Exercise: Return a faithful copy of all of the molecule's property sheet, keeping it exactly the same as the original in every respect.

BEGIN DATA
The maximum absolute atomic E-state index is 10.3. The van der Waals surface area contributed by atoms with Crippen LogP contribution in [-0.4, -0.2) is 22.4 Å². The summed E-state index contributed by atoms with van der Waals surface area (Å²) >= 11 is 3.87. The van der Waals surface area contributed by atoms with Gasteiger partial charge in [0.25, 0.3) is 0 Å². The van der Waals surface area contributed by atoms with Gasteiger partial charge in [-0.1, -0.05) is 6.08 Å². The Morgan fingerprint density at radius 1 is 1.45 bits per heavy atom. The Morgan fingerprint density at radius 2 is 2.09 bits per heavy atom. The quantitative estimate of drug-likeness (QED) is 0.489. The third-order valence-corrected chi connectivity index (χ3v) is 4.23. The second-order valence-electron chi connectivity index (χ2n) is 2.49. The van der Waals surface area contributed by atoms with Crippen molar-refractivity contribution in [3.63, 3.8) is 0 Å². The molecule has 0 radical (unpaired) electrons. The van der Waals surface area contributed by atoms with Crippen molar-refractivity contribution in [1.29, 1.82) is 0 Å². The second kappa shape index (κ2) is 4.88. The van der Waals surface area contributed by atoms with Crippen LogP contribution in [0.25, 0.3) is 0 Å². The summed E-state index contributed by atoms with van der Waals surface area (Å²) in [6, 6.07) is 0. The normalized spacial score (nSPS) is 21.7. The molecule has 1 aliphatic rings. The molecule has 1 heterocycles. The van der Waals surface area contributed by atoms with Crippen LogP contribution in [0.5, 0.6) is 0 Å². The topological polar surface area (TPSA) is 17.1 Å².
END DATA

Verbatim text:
The maximum absolute atomic E-state index is 10.3. The van der Waals surface area contributed by atoms with Crippen LogP contribution in [-0.4, -0.2) is 22.4 Å². The summed E-state index contributed by atoms with van der Waals surface area (Å²) >= 11 is 3.87. The van der Waals surface area contributed by atoms with Gasteiger partial charge in [0.25, 0.3) is 0 Å². The van der Waals surface area contributed by atoms with Gasteiger partial charge in [-0.1, -0.05) is 6.08 Å². The Morgan fingerprint density at radius 1 is 1.45 bits per heavy atom. The Morgan fingerprint density at radius 2 is 2.09 bits per heavy atom. The quantitative estimate of drug-likeness (QED) is 0.489. The third-order valence-corrected chi connectivity index (χ3v) is 4.23. The second-order valence-electron chi connectivity index (χ2n) is 2.49. The van der Waals surface area contributed by atoms with Crippen molar-refractivity contribution in [3.63, 3.8) is 0 Å². The molecule has 0 radical (unpaired) electrons. The van der Waals surface area contributed by atoms with Crippen molar-refractivity contribution in [1.29, 1.82) is 0 Å². The second kappa shape index (κ2) is 4.88. The van der Waals surface area contributed by atoms with Crippen LogP contribution in [0.25, 0.3) is 0 Å². The summed E-state index contributed by atoms with van der Waals surface area (Å²) in [6, 6.07) is 0. The normalized spacial score (nSPS) is 21.7. The molecule has 1 aliphatic rings. The molecule has 1 heterocycles. The van der Waals surface area contributed by atoms with Crippen LogP contribution in [0.5, 0.6) is 0 Å². The topological polar surface area (TPSA) is 17.1 Å².